LinkedIn provides a really valuable, hungry audience and source of traffic which event professionals, content marketers and event bloggers should take advantage of, however it is often overlooked.
As with any social network it needs time and effort but in terms of your personal connections and click throughs to your content if you follow the guidance in this post you should definitely see results.
The 2015 wedding season is officially underway and CORT Trade Show & Event Furnishings, the nation’s leading furniture, lighting and accessories rental company, announces tips and trends to turn any wedding into the most memorable event of the season using the five senses. When sight, sound, touch, smell and taste are delighted, so are your guests.
Some senses, such as sight, are fairly straight forward when designing an event. While the other senses are a bit more challenging, they also present a unique opportunity to introduce individuality and personality into a design space. CORT recommends the following to transform your event using the five senses:
Some cool new stuff to help you event. Here’s one that caught my eye:
Other than having the most desirable domain in the industry, events.com managed to come with an interesting concept. They recognised that there are two audiences in the event exchange that do not necessarily talk to each other, the planner and the attendee. They created a platform for both. Advanced event management and event discovery in one platform.
This is the opportunity players such as Eventbrite have but do not fully take advantage of or invest in. Interesting to see if events.com will manage to capture both audiences.
Good advice from Jim Erickson of the Tent Renters Association of the Midwest.
Let’s Create a New Tradition.
The month of May is “Invite your Fire Marshal out for coffee month.” Before you find an excuse, why not just do it. We can suggest one good reason “Building a Relationship”. Pick up the phone and schedule your coffee meeting. Note, our suggestion is a phone call not an email, or text an actual phone conversation. Your face-to-face meeting will require a conversation. So you can start the ball rolling with a phone call. If you still need additional persuasion, continue reading!
What are you going to discuss?
First, come prepared with questions. Start by asking what the Fire Marshal concerns are or problems with tent permits and site inspection. You want to have the Fire Marshal engaged in this conversation. Your job is to listen! The Fire Marshal may contribute by answering a number of your prepared question without you asking. When it is your turn to ask a question about a permit problem, be prepared by offering a solution to the problem.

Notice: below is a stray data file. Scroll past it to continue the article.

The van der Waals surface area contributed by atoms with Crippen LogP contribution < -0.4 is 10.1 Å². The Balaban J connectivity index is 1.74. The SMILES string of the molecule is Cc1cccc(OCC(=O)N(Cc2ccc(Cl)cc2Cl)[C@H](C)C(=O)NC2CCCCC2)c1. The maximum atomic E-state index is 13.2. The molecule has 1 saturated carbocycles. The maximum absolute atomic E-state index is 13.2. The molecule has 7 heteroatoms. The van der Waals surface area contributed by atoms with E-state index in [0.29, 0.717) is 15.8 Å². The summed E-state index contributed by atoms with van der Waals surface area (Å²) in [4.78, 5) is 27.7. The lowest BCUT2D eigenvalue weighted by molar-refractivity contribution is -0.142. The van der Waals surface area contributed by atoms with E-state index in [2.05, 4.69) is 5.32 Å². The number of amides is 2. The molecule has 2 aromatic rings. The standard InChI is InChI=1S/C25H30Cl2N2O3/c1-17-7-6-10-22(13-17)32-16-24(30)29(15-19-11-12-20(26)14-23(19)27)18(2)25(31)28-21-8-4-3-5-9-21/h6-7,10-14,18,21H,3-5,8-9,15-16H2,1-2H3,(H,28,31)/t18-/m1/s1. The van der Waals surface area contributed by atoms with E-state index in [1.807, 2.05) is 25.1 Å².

Explain the nature of your business and use an example such as a client asking you to create an event, and they need it next week. It happens every season! Our example is not about a backyard party. We are talking about an event that can create a significant economic impact on the community, you and Fire Marshal have a responsibility to create an event that is safe. This is where you go and refill your coffee cups.
Another question, you can ask is “What ICC Code year cycle the tent permit is currently referencing and if there is a discussion of adapting to a newer cycle?” If the answer is yes, follow up with how this will affect future permits and inspection. For discussion back at the office how will the changes affect your business?
Building a relationship with your Fire Marshall can prepare you both for the call that starts with “Hey Joe remember the conversation about the last minute client?”
Good article about using technology to spice up you event and grab your attendees attention:
Just like social media, innovative technology is a must-have when planning top-notch events. We’ve taken a look at several different ways that you can use technology to enhance your guests’ experiences. From joining the quantified self movement to letting attendees become 3D printing designers, there are plenty of ways to make your event memorable.
It’s hard to imagine they still have customers. This gives new meaning to the phrase buyer beware.
In January, Barstow gave the company a $125 down payment to provide table linens and chair covers for her Aug. 29 wedding. The company representative who called Barstow on Friday told her that Creative Creations was moving forward with the contract to provide those items.
“I told them I no longer had confidence in them and I wanted a refund,” said Barstow, 30. The representative “reminded me that my deposit was nonrefundable.” Barstow said she plans to dispute the charge with her credit card company and hire another planner.
While consumer complaints have focused on the firm’s travel voucher program, it’s not clear how many customers hired Creative Creations to provide special event services.
The Better Business Bureau in Omaha has received 1,152 complaints related to the company’s travel voucher program. Alleged losses related to those complaints total $953,000, Jim Hegarty, president of the area BBB said Friday.